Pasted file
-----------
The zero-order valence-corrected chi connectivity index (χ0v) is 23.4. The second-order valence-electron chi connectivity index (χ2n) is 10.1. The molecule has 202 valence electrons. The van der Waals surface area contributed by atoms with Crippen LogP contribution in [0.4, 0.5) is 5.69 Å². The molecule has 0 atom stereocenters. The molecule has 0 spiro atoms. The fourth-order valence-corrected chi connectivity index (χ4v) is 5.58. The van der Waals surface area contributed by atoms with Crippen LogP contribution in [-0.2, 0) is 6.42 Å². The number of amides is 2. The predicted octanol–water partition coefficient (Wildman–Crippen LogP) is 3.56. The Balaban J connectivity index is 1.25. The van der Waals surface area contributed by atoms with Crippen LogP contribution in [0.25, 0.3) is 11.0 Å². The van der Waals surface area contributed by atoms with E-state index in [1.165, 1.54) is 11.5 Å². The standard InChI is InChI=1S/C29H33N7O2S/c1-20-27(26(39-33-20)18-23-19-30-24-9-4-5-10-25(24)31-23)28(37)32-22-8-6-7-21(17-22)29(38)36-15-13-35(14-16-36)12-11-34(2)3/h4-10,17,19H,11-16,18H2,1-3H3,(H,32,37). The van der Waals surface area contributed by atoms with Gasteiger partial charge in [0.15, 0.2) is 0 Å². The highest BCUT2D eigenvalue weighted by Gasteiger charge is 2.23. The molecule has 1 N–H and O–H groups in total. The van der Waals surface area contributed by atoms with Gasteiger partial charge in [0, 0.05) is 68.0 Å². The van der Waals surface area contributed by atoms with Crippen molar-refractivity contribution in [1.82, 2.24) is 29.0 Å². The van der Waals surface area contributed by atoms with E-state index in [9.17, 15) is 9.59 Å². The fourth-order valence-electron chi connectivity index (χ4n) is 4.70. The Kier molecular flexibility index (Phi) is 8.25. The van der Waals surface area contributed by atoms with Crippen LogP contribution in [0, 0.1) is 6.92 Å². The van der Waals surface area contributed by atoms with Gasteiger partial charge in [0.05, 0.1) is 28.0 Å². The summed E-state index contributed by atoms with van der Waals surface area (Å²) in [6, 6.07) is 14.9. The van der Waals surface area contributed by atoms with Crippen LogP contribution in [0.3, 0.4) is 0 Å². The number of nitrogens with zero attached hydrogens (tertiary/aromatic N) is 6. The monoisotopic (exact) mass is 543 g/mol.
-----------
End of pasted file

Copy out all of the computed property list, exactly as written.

The zero-order valence-corrected chi connectivity index (χ0v) is 23.4. The second-order valence-electron chi connectivity index (χ2n) is 10.1. The molecule has 202 valence electrons. The van der Waals surface area contributed by atoms with Crippen LogP contribution in [0.4, 0.5) is 5.69 Å². The molecule has 0 atom stereocenters. The molecule has 0 spiro atoms. The fourth-order valence-corrected chi connectivity index (χ4v) is 5.58. The van der Waals surface area contributed by atoms with Crippen LogP contribution in [-0.2, 0) is 6.42 Å². The number of amides is 2. The predicted octanol–water partition coefficient (Wildman–Crippen LogP) is 3.56. The Balaban J connectivity index is 1.25. The van der Waals surface area contributed by atoms with Crippen LogP contribution in [0.25, 0.3) is 11.0 Å². The van der Waals surface area contributed by atoms with E-state index in [1.165, 1.54) is 11.5 Å². The standard InChI is InChI=1S/C29H33N7O2S/c1-20-27(26(39-33-20)18-23-19-30-24-9-4-5-10-25(24)31-23)28(37)32-22-8-6-7-21(17-22)29(38)36-15-13-35(14-16-36)12-11-34(2)3/h4-10,17,19H,11-16,18H2,1-3H3,(H,32,37). The van der Waals surface area contributed by atoms with Gasteiger partial charge in [0.15, 0.2) is 0 Å². The highest BCUT2D eigenvalue weighted by Gasteiger charge is 2.23. The molecule has 1 N–H and O–H groups in total. The van der Waals surface area contributed by atoms with Gasteiger partial charge in [0, 0.05) is 68.0 Å². The van der Waals surface area contributed by atoms with Crippen molar-refractivity contribution in [1.82, 2.24) is 29.0 Å². The van der Waals surface area contributed by atoms with E-state index in [9.17, 15) is 9.59 Å². The fourth-order valence-electron chi connectivity index (χ4n) is 4.70. The Kier molecular flexibility index (Phi) is 8.25. The van der Waals surface area contributed by atoms with Crippen LogP contribution in [0, 0.1) is 6.92 Å². The van der Waals surface area contributed by atoms with Gasteiger partial charge in [0.05, 0.1) is 28.0 Å². The summed E-state index contributed by atoms with van der Waals surface area (Å²) in [6, 6.07) is 14.9. The van der Waals surface area contributed by atoms with Crippen LogP contribution in [0.3, 0.4) is 0 Å². The number of nitrogens with zero attached hydrogens (tertiary/aromatic N) is 6. The monoisotopic (exact) mass is 543 g/mol.